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Evidence-based risk management in global software development projects

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Software projects: Improving the odds

An EU team applied a method of assessing previous research to the problems associated with risk management in globally outsources software projects. The systematic literature review (SLR) methodology was used to aggregate research results in order to help to improve such risk management.

Digital Economy

Projects in global software development (GSD) are believed to be risky and have a high rate of failure. Hence, it may benefit software developers to learn from failure experts. Such was the philosophy guiding the EU-funded project 'Evidence-based risk management in global software development projects' (E-RISK). One goal was to help project managers identify and mitigate risks in outsourced software development. Additionally, the group set targets for training and knowledge transfer, and assessed whether expertise in software engineering could be combined with the SLR technique. The two-year undertaking concluded in May 2013. A major part of the project's first phase involved training of a research fellow in SLR techniques through a pilot study. The work led to several technical reports and one conference paper. The latter was fleshed out during the project's second phase to become a journal paper. During the pilot study, project members found that Brazilian researchers were working on a similar topic. The resulting collaboration produced a research paper, and showed that literature searches for a mapping study on this topic could be conducted reliably using just two search engines. Since poor quality research may not yield reliable results, suitable quality assessment criteria were needed in order to identify, and possibly exclude, poor quality primary studies. Given that suitable criteria were not available from previous research, the project developed its own to classify the quality of papers included in the main SLR. The initial search yielded over 1 500 candidate studies, which was too many to complete with available resources. Hence the criteria were narrowed to include only GSD projects having a client company that outsourced development to a different legal entity. Thereby 77 papers were accepted for analysis. Two researchers worked independently to extract data. The E-RISK project has benefited the software development community by identifying both risks and management strategies. Applying the results of the project to European GSD project management could lead to fewer failures.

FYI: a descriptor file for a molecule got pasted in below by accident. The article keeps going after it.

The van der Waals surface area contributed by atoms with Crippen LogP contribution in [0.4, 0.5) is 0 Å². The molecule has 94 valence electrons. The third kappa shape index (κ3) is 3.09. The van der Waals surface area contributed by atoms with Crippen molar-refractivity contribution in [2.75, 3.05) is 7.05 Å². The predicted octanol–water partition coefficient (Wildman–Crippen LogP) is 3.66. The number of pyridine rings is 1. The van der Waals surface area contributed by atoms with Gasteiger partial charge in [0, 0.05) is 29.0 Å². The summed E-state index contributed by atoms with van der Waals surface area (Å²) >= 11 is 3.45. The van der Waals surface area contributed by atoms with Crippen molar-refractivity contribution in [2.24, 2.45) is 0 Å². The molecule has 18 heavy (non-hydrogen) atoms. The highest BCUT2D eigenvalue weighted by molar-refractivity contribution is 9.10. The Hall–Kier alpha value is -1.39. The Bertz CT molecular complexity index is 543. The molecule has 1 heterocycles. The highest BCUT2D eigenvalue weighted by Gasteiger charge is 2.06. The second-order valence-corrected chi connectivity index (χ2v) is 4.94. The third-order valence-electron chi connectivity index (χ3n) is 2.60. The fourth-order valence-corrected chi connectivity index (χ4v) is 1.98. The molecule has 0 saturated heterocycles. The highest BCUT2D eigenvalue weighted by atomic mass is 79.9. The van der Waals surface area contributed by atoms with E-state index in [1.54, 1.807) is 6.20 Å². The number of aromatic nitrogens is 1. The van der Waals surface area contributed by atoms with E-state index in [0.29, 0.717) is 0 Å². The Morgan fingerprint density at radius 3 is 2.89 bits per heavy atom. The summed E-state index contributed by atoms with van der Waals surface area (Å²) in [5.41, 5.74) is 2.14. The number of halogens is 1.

Software, systematic literature review, global software development, software developers, risk management, outsourced software development, software engineering

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